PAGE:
We had the pleasure of interviewing Norbert Westfal, CEO of EWE Tel GmbH ahed of next week’s Connected Germany which is taking place in Mainz on December 6-7 2022.
Can you introduce yourself and your role?
My name is Norbert Westfal, and I am CEO of EWE TEL GmbH, a regional telecommunication provider in Germany. Additionally, I am also President of BREKO, the leading German Broadband Association.
How does Germany need to progress in order to hit government FTTH targets?
Germany is on an excellent path to improve its FTTH expansion. Fibre deployment and take-up have developed impressively in recent years, as the BREKO market analysis shows. This is primarily due to investing companies. If we want to achieve the ambitious FTTH targets set by German policymakers, it is of ultimate importance that we do not jeopardise the current boom on the fibre market. As such, it is important that public funds for broadband deployment are used in a structured way. This means, we should not start all funding procedures at the same time, but rather prioritize where there is the greatest need for state aid. A first step would be to determine the potential of private investment before funding projects. Without this, we risk an uncontrolled run for public funds and exploding civil engineering prices, which will lead to a standstill of deployment without public funds. This danger is underestimated by many.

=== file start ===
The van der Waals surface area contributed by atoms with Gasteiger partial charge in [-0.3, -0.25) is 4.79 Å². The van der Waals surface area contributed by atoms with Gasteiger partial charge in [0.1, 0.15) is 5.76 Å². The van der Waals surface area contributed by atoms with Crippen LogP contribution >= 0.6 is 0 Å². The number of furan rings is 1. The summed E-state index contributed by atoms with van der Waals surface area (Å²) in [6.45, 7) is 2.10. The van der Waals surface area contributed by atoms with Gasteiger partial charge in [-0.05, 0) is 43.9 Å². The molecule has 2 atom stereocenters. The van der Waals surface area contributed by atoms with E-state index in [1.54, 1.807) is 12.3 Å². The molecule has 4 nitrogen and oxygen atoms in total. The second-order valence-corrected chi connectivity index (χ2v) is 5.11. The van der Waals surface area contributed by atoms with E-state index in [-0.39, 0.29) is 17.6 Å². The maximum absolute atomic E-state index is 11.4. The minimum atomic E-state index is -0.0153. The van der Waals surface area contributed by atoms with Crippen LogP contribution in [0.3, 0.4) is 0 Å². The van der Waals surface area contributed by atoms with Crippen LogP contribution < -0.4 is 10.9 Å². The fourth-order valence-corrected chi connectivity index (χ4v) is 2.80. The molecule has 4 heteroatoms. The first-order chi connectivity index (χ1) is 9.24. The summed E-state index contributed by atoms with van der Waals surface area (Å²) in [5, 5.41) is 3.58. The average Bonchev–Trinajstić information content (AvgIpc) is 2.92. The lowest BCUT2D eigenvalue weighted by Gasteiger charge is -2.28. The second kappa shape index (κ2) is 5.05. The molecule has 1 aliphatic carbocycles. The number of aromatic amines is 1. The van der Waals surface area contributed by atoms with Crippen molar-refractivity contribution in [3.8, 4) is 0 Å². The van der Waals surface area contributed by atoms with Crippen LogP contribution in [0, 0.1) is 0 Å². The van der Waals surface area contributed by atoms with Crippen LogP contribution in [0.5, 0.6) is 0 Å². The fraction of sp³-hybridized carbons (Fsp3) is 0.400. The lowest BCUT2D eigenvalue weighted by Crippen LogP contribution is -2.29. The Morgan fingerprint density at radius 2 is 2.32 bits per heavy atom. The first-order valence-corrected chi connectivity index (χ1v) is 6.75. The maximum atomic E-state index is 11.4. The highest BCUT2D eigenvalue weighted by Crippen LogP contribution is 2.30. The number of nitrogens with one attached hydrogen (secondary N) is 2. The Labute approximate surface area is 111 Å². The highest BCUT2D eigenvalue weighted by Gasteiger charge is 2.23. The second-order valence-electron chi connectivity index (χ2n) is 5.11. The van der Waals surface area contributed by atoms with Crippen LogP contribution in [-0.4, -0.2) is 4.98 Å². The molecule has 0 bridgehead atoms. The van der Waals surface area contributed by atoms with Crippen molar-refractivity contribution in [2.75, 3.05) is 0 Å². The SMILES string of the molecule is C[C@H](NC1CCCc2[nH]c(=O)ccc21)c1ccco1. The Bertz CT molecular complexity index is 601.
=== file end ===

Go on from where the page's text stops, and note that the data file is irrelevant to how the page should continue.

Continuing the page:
What does open access mean for fibre network expansion?
Open Access is an important matter for the alternative network operators I represent, many of which are regional companies deploying fibre networks in rural areas. These companies offer access to their networks for other telecommunications companies on fair terms: to supply private customers or to connect a company or a mobile network antenna. Today, there is no lack of supply, but a lack of demand.
What do you expect from the European Union’s Connectivity Infrastructure Act?
I expect regulation which supports and strengthens the expansion of fibre networks. The Broadband Cost Reduction Directive in its current state has had an adverse effect on fibre deployment and investment therein. It is thus crucial that any future regulatory framework rectifies these shortcomings and designates Open Access solutions as sufficient remedy before imposing mandatory duct access or co-deployment measures. In short, wherever Open Access is granted on fair and reasonable terms, there is no need for the shared-use and co-deployment obligations.
What are you most looking forward to at Connected Germany?
I look forward to a stimulating exchange of ideas and solutions with colleagues and the fibre community.
You can hear from Norbert and the rest of our amazing speaker line-up by securing your ticket for next week’s Connected Germany – follow the link to get yours!